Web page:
San Francisco Caltrain Punchcard May 27, 2012

I found GitHub’s punchcard a very useful visualization for displaying data. Thus I wrote my own using d3. You can find the source over at my GitHub repository jeyb/d3.punchcard. To show an example, the punchcard below shows the San Francisco southbound schedule and the San Mateo northbound schedule. Clearly the Caltrain is tailored toward the 9-5 crowd.

Gemfile.local March 30, 2012

Bundler is excellent for managing dependencies of my applications but not for managing my custom dependencies. There are gems that I’d like to use locally, knowing their implications, without forcing that behavior on other developers or designers on the team. One such gem is rails-dev-boost, which speeds up my development environment considerably. Gemfile.local solves this limitation. Create Gemfile.local at Rails.root with the following content.

 1  eval File.read('Gemfile')
 2
 3  group :development do
 4    gem 'rails-dev-boost', :git => 'git://github.com/thedarkone/rails-dev-boost.git', :require => 'rails_development_boost'
 5  end

Then execute these commands from Rails.root:

 $  cp Gemfile.lock Gemfile.local.lock
 $  BUNDLE_GEMFILE=Gemfile.local bundle
 $  echo "$(cat .gitignore)\nGemfile.local\nGemfile.local.lock" > .gitignore
 $  git commit -m "Added Gemfile.local to .gitignore." .gitignore

Whenever you need to use your custom Gemfile.local you can prepend the command with BUNDLE_GEMFILE=Gemfile.local bundle exec. For example, start the rails server by executing BUNDLE_GEMFILE=Gemfile.local bundle exec rails s and enjoy the benefits of your custom Gemfile.

Thin and Fat Arrows in CoffeeScript February 13, 2012

The difference between -> and => is often overlooked due to the ease of always using =>. We can grasp the difference by this example which should trigger a console.log() when an element is clicked and double-clicked.

 1  this.callback = ->
 2    console.log 'Callback triggered!'
 3  $('#id').bind 'click', -> @callback()
 4  $('#id').bind 'dbclick', => @callback()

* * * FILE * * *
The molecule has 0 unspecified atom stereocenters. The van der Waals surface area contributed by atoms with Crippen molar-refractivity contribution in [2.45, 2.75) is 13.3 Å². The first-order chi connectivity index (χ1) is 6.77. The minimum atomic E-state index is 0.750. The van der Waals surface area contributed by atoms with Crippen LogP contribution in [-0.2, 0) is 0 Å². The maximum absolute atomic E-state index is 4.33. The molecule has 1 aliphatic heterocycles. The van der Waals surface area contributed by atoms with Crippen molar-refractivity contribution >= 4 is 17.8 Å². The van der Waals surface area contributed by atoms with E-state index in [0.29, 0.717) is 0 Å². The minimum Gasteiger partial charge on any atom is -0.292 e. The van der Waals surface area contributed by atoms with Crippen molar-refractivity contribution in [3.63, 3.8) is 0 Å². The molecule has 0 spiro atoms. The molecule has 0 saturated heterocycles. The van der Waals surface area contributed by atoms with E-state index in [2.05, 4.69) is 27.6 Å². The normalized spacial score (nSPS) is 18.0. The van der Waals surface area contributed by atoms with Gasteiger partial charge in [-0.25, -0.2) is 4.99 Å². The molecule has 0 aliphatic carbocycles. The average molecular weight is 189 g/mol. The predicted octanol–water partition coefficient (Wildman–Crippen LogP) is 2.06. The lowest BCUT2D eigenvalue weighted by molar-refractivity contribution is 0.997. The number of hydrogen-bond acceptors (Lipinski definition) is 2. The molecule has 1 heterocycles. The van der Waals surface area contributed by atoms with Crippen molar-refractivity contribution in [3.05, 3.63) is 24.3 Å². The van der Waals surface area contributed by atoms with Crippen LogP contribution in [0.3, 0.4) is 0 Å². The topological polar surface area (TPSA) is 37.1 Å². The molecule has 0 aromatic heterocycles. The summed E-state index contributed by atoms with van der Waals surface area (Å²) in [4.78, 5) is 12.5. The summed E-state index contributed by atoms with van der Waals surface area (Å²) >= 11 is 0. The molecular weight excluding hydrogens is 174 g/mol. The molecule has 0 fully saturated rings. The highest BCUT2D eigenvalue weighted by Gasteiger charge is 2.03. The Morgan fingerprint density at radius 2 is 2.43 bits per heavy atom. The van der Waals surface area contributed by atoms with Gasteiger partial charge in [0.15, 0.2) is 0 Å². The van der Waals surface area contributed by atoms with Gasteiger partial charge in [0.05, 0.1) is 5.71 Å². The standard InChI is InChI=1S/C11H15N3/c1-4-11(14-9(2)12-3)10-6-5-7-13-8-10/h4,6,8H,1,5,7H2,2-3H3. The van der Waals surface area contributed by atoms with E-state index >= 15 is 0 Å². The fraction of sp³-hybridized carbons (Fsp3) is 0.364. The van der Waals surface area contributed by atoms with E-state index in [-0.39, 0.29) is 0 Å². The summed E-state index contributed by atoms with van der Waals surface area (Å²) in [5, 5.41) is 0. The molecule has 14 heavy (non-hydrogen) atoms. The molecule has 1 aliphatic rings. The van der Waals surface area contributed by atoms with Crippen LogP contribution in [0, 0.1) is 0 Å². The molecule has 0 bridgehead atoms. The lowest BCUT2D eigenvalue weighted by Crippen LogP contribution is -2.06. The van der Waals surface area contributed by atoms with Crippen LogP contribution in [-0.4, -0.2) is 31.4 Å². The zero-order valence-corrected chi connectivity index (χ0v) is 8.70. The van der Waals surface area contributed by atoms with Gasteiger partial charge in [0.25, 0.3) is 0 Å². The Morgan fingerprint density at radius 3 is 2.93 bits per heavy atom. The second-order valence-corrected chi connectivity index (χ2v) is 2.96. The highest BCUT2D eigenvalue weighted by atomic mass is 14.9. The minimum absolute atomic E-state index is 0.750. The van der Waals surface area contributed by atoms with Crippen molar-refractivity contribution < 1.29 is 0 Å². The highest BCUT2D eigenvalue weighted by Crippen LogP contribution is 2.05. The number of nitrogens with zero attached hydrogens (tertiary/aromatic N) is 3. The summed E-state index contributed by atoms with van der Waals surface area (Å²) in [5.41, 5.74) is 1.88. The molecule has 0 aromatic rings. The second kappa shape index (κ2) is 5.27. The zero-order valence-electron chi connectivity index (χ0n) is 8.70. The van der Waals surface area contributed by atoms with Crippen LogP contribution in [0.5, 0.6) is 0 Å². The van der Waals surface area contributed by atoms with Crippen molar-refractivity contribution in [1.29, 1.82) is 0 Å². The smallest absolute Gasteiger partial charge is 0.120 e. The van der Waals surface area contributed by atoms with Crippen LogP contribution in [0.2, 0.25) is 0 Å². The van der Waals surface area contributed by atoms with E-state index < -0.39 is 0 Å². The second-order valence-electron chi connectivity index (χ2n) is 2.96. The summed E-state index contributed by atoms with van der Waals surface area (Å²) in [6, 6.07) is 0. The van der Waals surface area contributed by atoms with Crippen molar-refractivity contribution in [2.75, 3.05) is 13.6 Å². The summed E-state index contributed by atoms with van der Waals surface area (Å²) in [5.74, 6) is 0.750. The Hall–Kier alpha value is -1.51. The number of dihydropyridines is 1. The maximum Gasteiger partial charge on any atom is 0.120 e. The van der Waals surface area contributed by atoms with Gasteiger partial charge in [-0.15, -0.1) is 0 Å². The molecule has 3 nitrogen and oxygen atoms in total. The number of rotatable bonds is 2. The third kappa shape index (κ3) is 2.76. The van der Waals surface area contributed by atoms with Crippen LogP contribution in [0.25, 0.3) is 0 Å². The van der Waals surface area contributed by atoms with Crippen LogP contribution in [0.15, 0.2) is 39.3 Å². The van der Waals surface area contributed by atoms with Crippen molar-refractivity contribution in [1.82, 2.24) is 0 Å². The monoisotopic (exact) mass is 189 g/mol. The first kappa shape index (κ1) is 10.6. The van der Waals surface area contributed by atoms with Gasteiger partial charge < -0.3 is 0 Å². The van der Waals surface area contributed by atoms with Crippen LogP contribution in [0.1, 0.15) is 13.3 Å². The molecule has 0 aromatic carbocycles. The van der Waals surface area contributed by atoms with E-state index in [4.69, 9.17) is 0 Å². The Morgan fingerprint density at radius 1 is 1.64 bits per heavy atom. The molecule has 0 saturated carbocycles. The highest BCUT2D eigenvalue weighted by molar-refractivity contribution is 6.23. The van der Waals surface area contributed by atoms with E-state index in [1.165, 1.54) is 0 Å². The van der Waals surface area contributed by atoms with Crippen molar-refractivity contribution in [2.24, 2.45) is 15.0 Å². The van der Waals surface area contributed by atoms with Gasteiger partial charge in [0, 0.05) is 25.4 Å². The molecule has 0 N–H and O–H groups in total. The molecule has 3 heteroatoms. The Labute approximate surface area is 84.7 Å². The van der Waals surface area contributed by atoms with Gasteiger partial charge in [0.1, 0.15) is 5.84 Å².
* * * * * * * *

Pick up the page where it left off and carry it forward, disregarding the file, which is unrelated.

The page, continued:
1  var __bind = function(fn, me){ return function(){ return fn.apply(me, arguments); }; };
 2  this.callback = function() {
 3    return console.log('Callback triggered!');
 4  };
 5  $('#id').bind('click', function() {
 6    // this is bound to the HTML element, which has no callback() function.
 7    return this.callback();
 8  });
 9  $('#id').bind('dbclick', __bind(function() {
10    // this is bound to the local context by __bind(), which does have a callback() function.
11    return this.callback();
12  }, this));

If we were to click on the bound element, it would cause a JavaScript error since there is no callback() function in this context. jQuery’s bind() function assigns the HTML element as the context.

Dissimilarly, if we were to double-click on the bound element it would trigger the callback() function. The __bind() function defined on line 1 uses apply to assign the correct context. The same behavior can be replicated by using jQuery.proxy as follows.

 1  this.callback = ->
 2    console.log 'Callback triggered!'
 3  $('#id').bind 'click', -> @callback()
 4  $('#id').bind 'dbclick', jQuery.proxy(->
 5    @callback()
 6  , @)
 1  this.callback = function() {
 2    return console.log('Callback triggered!');
 3  };
 4  $('#id').bind('click', function() {
 5    // this is bound to the HTML element, which has no callback() function.
 6    return this.callback();
 7  });
 8  $('#id').bind('dbclick', jQuery.proxy(function() {
 9    // this is bound to the local context by jQuery.proxy(), which does have a callback() function.
10    return this.callback();
11  }, this));

Scarce startup culture of Toronto February 12, 2012

I lived in Toronto for fifteen years, I still call it home. There was no shortage of jobs for skilled Ruby, Rails or JavaScript developers. The available options, however, left a yearning desire. Notable Ruby on Rails shops focused on consulting; I wanted to focus on a product. Others are subsidiaries of organizations that drank the Rails Kool-Aid. The remaining few fought tooth and nail to receive funding. For these reasons, I moved to San Francisco.

It’s been slightly over a year since I moved and began work for Doximity. Prior to my first day on the job, I’ve never been to San Francisco. In hindsight, it was the best move for my career. Working in the San Francisco bay area has honed my skills as a developer. Talented people who focus on sharing knowledge, large array of meetups where one can collaborate on ideas, startups that contribute to the open-source community, all sums up to make this an idyllic city for developers.

From the perspective of a Torontonian, I am amazed by how much this city revolves around startups and technology. I hope one day Toronto can become an incubator for startups. The talent exists, attaining funding remains difficult. Unfortunately, nobody in Toronto wants to fund something that isn’t already generating revenue.